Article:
To our immediate south, President-elect Andrés Manuel López Obrador is set to take office in Mexico in December. Amlo, they call him, rose to prominence by promising to crack down on corruption, despite fears that his ideas about privatization and law enforcement might come with considerable dangers. Now, political observers are raising concerns about the rise of retired military Capt. Jair Bolsonaroa, a seven-term congressman from Rio de Janeiro, who courts the rich and the military as much as he courts controversy. He has said things like he’d prefer a dead son to a gay one, or that he wouldn’t rape a congresswoman because she was ugly. Bolsonaro is leading the polls in the race for Brazil’s presidency, and the vote is just two weeks away.
Kurt Weyland, professor of government at the University of Texas at Austin says concerns about Bolsonaro are justified. That’s because he says in Latin America, populist leaders often use their authority to gradually “hollow out” democracy from the inside. During that process, they can concentrate power, dismantle checks and balances, put pressure on the opposition and fight to bring more hegemony over public opinion. Based on what he’s heard from Bolsonaro so far, Brazil could be on that path should Bolsonaro be elected.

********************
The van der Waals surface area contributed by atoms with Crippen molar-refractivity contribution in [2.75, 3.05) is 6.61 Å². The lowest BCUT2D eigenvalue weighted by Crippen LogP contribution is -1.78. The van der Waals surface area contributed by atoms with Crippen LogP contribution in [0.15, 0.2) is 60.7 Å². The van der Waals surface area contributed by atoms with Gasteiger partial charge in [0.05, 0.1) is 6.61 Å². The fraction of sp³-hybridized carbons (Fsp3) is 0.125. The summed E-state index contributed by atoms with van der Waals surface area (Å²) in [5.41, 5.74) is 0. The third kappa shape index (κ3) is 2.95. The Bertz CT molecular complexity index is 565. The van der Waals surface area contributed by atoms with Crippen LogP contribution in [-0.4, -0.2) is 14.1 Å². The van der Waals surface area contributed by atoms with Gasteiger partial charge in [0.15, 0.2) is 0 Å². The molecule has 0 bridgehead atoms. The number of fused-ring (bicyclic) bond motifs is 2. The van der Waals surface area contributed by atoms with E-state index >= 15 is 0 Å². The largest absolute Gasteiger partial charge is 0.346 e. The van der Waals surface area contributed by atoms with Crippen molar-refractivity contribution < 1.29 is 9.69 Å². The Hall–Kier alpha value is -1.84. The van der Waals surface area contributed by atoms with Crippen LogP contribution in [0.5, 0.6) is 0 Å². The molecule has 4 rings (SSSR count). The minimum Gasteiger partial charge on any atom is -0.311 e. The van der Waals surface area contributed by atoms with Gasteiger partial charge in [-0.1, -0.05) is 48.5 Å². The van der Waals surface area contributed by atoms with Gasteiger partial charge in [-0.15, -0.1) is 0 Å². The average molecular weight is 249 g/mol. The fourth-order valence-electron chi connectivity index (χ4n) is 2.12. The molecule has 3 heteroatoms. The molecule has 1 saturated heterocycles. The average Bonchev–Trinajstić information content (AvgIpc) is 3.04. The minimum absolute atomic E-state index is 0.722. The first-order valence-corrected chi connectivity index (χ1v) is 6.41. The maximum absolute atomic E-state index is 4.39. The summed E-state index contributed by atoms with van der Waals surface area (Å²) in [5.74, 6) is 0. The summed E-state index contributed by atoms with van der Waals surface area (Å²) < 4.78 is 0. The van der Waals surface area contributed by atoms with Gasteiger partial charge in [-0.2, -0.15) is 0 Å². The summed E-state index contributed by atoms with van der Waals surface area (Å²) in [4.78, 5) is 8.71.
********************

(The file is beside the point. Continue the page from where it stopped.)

Weyland says Bolsonaro’s deep connections and support from the military could help him weaken democracy in Brazil. However, he says a total military coup and dictatorship, which happened in 1964, is unlikely.
“What is much more likely is this gradual hollowing out of democracy … that we saw from a populist era in Venezuela, in Ecuador and in Bolivia in recent years,” Weyland says.
Weyland says one way Bolsonaro might appeal to his supporters is through crime-reduction initiatives. But that could turn into him “unleash[ing] the police to crack down on the criminals,” which Weyland says is already being done by police in Latin America, and people are getting killed because of those policies.
“If that leads to a reduction in crime, that could increase his support because lots of people are sick and tired of the crime wave,” Weyland says. “That would be one way how he could gain popularity and then use that popularity and his support to hollow out democracy.”
Bolsonaros’ opponent Fernando Haddad, from the leftist Workers’ Party, previously had a lot of popular support, but that’s changed. Weyland said this comes as a result of the Workers’ Party being in power for more than a decade, during which President Dilma Rousseff was impeached, and there were corruption scandals and allegations of abuses of power by officials. He also says Haddad’s personal story hasn’t captivated people like past Workers’ Party presidents, such as Luiz Ináçio Lula da Silva, who came from extreme poverty to the presidency.
Written by Acacia Coronado.